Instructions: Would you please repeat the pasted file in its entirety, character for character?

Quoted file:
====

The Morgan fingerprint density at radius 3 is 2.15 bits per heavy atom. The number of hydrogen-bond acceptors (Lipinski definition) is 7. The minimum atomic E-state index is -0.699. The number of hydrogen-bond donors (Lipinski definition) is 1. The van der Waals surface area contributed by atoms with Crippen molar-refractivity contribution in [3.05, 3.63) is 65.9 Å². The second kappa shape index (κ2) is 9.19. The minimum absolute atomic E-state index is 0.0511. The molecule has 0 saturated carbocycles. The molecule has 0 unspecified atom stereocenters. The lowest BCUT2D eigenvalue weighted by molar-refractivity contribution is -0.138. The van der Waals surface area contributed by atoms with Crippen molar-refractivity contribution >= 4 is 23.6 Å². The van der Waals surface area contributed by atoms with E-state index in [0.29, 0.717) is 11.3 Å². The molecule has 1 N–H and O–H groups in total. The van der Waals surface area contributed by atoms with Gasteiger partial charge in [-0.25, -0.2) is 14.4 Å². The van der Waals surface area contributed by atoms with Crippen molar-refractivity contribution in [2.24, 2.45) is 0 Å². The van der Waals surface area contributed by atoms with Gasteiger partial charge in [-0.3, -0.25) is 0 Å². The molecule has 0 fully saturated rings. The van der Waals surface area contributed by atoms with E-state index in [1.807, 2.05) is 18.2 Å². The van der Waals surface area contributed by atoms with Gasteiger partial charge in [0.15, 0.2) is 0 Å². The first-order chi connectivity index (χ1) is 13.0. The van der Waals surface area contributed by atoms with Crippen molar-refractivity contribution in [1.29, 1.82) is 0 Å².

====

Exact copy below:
The Morgan fingerprint density at radius 3 is 2.15 bits per heavy atom. The number of hydrogen-bond acceptors (Lipinski definition) is 7. The minimum atomic E-state index is -0.699. The number of hydrogen-bond donors (Lipinski definition) is 1. The van der Waals surface area contributed by atoms with Crippen molar-refractivity contribution in [3.05, 3.63) is 65.9 Å². The second kappa shape index (κ2) is 9.19. The minimum absolute atomic E-state index is 0.0511. The molecule has 0 saturated carbocycles. The molecule has 0 unspecified atom stereocenters. The lowest BCUT2D eigenvalue weighted by molar-refractivity contribution is -0.138. The van der Waals surface area contributed by atoms with Crippen molar-refractivity contribution >= 4 is 23.6 Å². The van der Waals surface area contributed by atoms with E-state index in [0.29, 0.717) is 11.3 Å². The molecule has 1 N–H and O–H groups in total. The van der Waals surface area contributed by atoms with Gasteiger partial charge in [-0.25, -0.2) is 14.4 Å². The van der Waals surface area contributed by atoms with Crippen molar-refractivity contribution in [2.24, 2.45) is 0 Å². The van der Waals surface area contributed by atoms with Gasteiger partial charge in [-0.3, -0.25) is 0 Å². The molecule has 0 fully saturated rings. The van der Waals surface area contributed by atoms with E-state index in [1.807, 2.05) is 18.2 Å². The van der Waals surface area contributed by atoms with Gasteiger partial charge in [0.15, 0.2) is 0 Å². The first-order chi connectivity index (χ1) is 13.0. The van der Waals surface area contributed by atoms with Crippen molar-refractivity contribution in [1.29, 1.82) is 0 Å².